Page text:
Well, when I was eighteen years and four and a half months old, I got married.
There was talk, young and poor as we were, that we would move in with my in-laws. I didn’t like that idea (though my in-laws were wonderful people!) and neither did my sister, Brenda. When everyone else was telling me there was no way we could find a place to rent with our meager income, Brenda was helping me scour the newspaper classified ads, to look for affordable rentals. She was helping me plan a reasonable budget. She made me excited about having my own place, and setting up my own household.
My soon-to-be husband made about ninety dollars a week working on the line at a small factory. I worked two days a week as a Nurse Aide at the hospital; it paid minimum wage. About a month before the wedding, we put a security deposit down, and paid first month’s rent for an odd little upstairs apartment on Court Street in Lapeer, Michigan. The rent was $105.00 a month, heat included.
The address, if memory serves, was 207B N. Court Street. It was two blocks away from the beautiful old Lapeer County Court House where sit-ins and other protests occasionally took place. It was across the street from Anrook Park, and walking distance to all of downtown. The building had been a large, Victorian duplex. It had a big front porch, heavy doors and etched glass in the transom windows. It had clearly been an impressive building, at one time. Not so much, in 1971, when we rented it.
At some point, the building had been divided into four apartments, with the bare minimum in adjustments. Our apartment had once been the upstairs bedrooms for one of the duplexes. That’s how it was laid out. When you crossed the porch and went through the entry door, you found yourself in a small foyer. To the right was a door that led into the downstairs apartment. Straight ahead was our door. There was barely enough space for it to swing open, and beyond it, immediately, were stairs going up.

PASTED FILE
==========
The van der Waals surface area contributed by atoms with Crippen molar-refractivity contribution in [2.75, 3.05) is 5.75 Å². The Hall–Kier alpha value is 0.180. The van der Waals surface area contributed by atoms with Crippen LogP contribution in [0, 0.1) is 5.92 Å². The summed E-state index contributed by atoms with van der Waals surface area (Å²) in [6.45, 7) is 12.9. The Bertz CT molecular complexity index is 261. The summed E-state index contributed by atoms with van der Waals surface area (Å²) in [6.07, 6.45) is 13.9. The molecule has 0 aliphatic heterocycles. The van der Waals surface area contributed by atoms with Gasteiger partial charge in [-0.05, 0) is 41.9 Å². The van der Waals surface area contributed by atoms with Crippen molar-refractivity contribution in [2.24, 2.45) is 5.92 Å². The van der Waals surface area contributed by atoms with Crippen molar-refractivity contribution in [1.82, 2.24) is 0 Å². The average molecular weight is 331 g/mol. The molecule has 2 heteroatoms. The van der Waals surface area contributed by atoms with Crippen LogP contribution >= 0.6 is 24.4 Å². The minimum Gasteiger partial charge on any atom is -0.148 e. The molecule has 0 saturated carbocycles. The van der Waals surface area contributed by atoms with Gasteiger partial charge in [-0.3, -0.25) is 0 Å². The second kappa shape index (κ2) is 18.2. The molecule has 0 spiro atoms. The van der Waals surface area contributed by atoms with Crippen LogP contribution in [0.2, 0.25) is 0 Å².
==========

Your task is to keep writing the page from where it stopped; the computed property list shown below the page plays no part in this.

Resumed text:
At the top of the stairs, there was a long hall. Straight ahead, what had originally been a bedroom was now plumbed, wired and divided into an alcove that held the only sink, a kitchen and a bathroom. down the hall and off to the right was a large room with a walk in closet. Though it was clearly meant to be a bedroom, because of its close vicinity to the entry, we deemed it the living room. At the very end of the hall was the largest room; we used that as the bedroom.
The building had clearly settled over the years. The room that we called the living room had a two-foot drop from one side of the room to the other. The hallway tilted to the north and the west. The bathtub sat at a rakish angle that was most evident when filled. The walls were rough plaster covered with a variety of wallpapers. Floors were linoleum with old fashioned patterns. We thought it was all quite wonderful!
The kitchen was my favorite room. It had one of the few brand new furnishings: a small dining room set, purchased from the trailer factory outlet. Oval in shape, metal legs supported a dark brown wood-look top, and four gold vinyl chairs. The wallpaper in that room was a floral red, yellow and blue pattern on a cream ground. I hung my “Uncle Sam wants YOU” poster on the wall. I brought in the wedding gifts of daisy patterned melamine dishes, Teflon pans and CorningWare. I had the cutest set of glasses: clear with red and white stripes around the bottom and blue stars around the top. My father-in-law had picked them up at a country auction, and gave them to me when he saw that they went along with my color scheme.
I don’t have a single photograph of this apartment. I can picture it clearly in my mind, though, as if it was only yesterday that I tilted down that crooked hall!